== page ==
Nearly 60% of consumers would be willing to share significant personal information with their bank and insurer in return for lower prices on products and services, according to a new report from Accenture.
Accenture’s Financial Services Consumer Study surveyed 47,000 consumers in 28 markets. More than half of consumers would share information such as location data and lifestyle information in return for benefits like discounted gym memberships and personalised offers, according to the study.
However, 75% of consumers said they were very cautious about the privacy of their personal information. When asked what would make them leave their current bank or insurer, data breaches were consumers’ second-biggest concern behind increasing costs.
“Consumers share personal data to make their lives easier, or more interconnected, and this is extending to how we manage our personal finances,” said Piercarlo Gera, senior managing director at Accenture’s financial services practice. “Although consumers want banks and insurers to use their data to play an active role in improving their lives, banks should tread cautiously, ensuring they fully understand their customers by providing relevant, in-the-moment offers while continuing to safeguard customer data. This is a call for banks and insurers to see their customers as people with needs beyond their bank accounts and premiums.”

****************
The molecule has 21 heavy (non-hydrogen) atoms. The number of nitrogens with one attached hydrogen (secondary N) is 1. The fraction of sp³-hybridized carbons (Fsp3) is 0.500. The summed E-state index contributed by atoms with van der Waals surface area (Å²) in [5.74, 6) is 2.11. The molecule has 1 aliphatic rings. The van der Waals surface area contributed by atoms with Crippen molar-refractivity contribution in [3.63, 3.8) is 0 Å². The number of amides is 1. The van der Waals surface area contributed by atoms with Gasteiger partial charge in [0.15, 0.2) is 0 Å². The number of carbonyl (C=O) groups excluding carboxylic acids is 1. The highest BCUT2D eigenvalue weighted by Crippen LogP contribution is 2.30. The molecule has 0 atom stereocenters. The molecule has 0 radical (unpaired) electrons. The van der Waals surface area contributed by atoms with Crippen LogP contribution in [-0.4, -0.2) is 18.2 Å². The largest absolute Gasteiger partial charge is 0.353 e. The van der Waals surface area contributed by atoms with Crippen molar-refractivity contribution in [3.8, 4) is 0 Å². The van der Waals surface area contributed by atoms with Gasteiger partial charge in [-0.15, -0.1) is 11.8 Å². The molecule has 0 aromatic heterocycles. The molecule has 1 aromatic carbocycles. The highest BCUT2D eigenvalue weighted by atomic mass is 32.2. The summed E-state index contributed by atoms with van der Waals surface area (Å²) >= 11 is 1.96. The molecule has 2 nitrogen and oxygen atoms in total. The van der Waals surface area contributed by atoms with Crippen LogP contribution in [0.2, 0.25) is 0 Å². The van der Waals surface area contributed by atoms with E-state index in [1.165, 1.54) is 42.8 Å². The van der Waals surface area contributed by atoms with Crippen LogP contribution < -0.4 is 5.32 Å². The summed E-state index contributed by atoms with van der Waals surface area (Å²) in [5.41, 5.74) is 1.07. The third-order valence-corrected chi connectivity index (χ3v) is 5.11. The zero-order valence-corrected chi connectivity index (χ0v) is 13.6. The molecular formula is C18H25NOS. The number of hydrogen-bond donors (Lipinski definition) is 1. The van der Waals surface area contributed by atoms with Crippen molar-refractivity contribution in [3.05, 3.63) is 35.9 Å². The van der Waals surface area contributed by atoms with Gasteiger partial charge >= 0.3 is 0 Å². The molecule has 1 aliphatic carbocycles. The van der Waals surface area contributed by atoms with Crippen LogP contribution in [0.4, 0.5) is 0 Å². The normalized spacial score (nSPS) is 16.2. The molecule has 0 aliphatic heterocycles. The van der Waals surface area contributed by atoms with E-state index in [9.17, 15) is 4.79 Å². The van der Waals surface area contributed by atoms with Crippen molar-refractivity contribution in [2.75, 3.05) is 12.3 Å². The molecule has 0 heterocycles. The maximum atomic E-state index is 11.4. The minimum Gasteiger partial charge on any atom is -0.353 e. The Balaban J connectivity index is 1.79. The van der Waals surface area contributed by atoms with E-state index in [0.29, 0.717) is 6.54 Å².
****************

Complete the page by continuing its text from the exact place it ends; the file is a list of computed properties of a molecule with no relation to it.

Customers largely supported the use of personal data to tailor insurance premiums, with 64% interested in receiving adjusted car insurance premiums based on their driving habits and 52% interested in personalised life insurance premiums tied to a healthy lifestyle, Accenture found. Seventy-nine per cent (79%) said they would provide personal data to their insurer if they believed it would help reduce the possibility of injury or loss.
The appetite for data sharing differed around the world, according to Accenture. Fifty per cent (50%) of US customers said they would be willing to share more data for personalised services, while only 40% of customers in Germany and the UK would be willing to do so. China had the largest appetite for data sharing, with 67% of customers saying they would be willing to share personal information in return for better services.